Remaining home: Well-being outcomes and co-occurring parental substance use following a maltreatment investigation in middle childhood
Rebecca Orsi, Samantha M. Brown, Kelly E. Knight, Audrey M. Shillington
Children and Youth Services Review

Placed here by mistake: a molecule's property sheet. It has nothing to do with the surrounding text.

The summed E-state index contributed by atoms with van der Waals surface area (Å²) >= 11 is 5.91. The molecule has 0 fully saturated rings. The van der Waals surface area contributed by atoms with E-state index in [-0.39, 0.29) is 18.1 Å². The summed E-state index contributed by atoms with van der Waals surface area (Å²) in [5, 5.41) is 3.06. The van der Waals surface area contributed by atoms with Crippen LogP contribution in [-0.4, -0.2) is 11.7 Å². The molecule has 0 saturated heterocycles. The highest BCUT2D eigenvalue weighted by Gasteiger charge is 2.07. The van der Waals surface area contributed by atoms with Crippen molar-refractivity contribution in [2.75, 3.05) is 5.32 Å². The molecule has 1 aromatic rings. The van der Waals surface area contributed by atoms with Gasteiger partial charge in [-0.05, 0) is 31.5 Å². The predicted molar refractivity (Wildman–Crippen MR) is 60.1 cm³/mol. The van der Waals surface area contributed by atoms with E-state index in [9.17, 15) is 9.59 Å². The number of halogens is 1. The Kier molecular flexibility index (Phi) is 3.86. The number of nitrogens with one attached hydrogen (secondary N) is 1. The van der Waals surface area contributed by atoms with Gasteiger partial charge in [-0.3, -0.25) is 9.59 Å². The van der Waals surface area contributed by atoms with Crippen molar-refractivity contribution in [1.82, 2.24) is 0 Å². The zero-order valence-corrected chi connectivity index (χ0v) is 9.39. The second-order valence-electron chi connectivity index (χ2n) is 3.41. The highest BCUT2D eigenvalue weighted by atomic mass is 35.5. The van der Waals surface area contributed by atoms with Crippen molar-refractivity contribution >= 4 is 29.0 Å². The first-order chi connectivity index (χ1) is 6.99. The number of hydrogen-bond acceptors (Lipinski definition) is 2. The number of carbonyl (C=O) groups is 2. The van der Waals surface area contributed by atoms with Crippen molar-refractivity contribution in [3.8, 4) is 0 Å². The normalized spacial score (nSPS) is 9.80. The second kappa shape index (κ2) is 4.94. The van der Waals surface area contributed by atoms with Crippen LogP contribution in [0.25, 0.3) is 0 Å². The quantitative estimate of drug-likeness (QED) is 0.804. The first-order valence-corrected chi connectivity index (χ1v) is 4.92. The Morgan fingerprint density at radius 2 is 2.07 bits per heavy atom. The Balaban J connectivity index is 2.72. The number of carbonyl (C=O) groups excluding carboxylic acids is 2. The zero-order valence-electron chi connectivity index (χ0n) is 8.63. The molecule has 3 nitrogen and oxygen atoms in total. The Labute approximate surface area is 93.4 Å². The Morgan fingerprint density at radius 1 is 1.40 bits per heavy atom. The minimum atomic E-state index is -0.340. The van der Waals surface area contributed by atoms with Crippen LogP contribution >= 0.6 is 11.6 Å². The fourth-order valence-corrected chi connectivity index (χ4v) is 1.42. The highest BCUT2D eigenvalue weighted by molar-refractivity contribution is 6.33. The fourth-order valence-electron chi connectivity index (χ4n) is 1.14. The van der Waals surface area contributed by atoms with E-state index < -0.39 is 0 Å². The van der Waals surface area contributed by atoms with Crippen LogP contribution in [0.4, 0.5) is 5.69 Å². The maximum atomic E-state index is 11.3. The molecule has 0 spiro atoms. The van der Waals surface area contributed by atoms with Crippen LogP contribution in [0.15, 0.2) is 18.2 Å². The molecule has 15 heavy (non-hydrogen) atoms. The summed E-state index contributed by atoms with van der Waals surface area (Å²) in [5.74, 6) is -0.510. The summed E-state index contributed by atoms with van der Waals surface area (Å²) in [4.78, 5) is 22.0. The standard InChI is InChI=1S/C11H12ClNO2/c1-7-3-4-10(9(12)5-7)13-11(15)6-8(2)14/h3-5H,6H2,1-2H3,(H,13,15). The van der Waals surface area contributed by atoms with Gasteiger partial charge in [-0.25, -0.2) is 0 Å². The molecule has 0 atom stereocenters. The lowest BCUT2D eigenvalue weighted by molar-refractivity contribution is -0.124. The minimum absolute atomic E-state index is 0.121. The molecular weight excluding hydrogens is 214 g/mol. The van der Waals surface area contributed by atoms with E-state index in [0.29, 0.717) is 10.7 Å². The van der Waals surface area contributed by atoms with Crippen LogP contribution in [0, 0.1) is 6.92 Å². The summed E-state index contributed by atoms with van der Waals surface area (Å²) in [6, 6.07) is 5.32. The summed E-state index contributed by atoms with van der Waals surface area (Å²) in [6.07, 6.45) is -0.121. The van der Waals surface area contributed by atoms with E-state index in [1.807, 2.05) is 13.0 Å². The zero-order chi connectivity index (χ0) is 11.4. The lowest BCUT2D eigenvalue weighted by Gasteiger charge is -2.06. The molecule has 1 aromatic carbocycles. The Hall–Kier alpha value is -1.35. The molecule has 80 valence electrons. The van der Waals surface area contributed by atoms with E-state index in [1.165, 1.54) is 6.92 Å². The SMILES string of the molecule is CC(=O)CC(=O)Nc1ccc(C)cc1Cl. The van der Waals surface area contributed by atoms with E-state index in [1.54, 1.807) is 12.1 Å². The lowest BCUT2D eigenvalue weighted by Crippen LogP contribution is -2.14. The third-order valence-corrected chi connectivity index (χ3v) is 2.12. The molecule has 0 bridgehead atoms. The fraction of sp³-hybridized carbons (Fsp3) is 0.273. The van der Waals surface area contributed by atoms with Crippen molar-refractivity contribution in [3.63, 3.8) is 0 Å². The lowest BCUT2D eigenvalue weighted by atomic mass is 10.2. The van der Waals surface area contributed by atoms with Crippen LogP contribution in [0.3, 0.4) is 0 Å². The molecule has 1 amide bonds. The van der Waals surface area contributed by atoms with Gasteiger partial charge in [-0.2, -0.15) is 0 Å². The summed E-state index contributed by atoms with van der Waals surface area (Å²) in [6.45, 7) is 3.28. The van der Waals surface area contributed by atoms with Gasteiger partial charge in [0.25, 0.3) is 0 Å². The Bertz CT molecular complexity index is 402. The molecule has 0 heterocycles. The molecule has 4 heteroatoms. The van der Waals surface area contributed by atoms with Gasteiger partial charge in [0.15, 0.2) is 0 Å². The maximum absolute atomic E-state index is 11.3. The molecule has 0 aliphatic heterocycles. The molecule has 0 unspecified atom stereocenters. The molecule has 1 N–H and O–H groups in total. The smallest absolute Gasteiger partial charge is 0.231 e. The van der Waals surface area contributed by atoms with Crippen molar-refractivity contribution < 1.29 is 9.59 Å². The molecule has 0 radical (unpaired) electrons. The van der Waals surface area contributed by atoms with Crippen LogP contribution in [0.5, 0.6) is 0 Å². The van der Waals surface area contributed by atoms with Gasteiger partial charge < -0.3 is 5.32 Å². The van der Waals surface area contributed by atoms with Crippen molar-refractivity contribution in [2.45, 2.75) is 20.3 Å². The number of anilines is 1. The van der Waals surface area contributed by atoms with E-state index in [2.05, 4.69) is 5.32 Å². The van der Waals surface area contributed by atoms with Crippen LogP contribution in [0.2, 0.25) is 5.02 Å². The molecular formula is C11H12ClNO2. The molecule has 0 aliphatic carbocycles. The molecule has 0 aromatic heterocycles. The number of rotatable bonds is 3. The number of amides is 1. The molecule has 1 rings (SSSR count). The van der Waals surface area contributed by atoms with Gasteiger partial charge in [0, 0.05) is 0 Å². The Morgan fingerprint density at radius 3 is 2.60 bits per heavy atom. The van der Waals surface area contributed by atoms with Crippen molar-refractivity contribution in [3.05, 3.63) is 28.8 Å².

Purpose The purpose of the study is to understand differences in child well-being related to parental substance use among children ages 6–12 who were investigated for maltreatment but not removed from their homes. Children with a substance-using parent in the home are compared to those without a substance-using parent in the home. Methods Longitudinal data from waves 1 and 3 of the second National Study of Child and Adolescent Well-Being (NSCAW II) are used. NSCAW II is a national sample of families with children and youth aged birth to 17.5 investigated by child protective services (CPS). A subset of the data (analyzed with domain analysis methods) is used for this study (n = 575). Eight well-being outcomes from four domains (cognitive development, physical health, psychological/behavioral development and social/emotional competence) are analyzed. Findings We hypothesized that (among children investigated for maltreatment and not removed from home) children whose parents used substances would exhibit lower mean levels of well-being at thirty-six months follow-up compared to those whose parents did not use. Unexpectedly, we found no significant differences in well-being levels between children with parents in the home using substances and those without. Conclusions Children with substance-using parents may be able to remain at home over an extended period after investigation, while maintaining well-being levels similar to children at home with parents not using substances. If an effective safety plan can be put in place, this option may provide a path to maintaining safety, permanency and well-being for such children without placement in out-of-home care.
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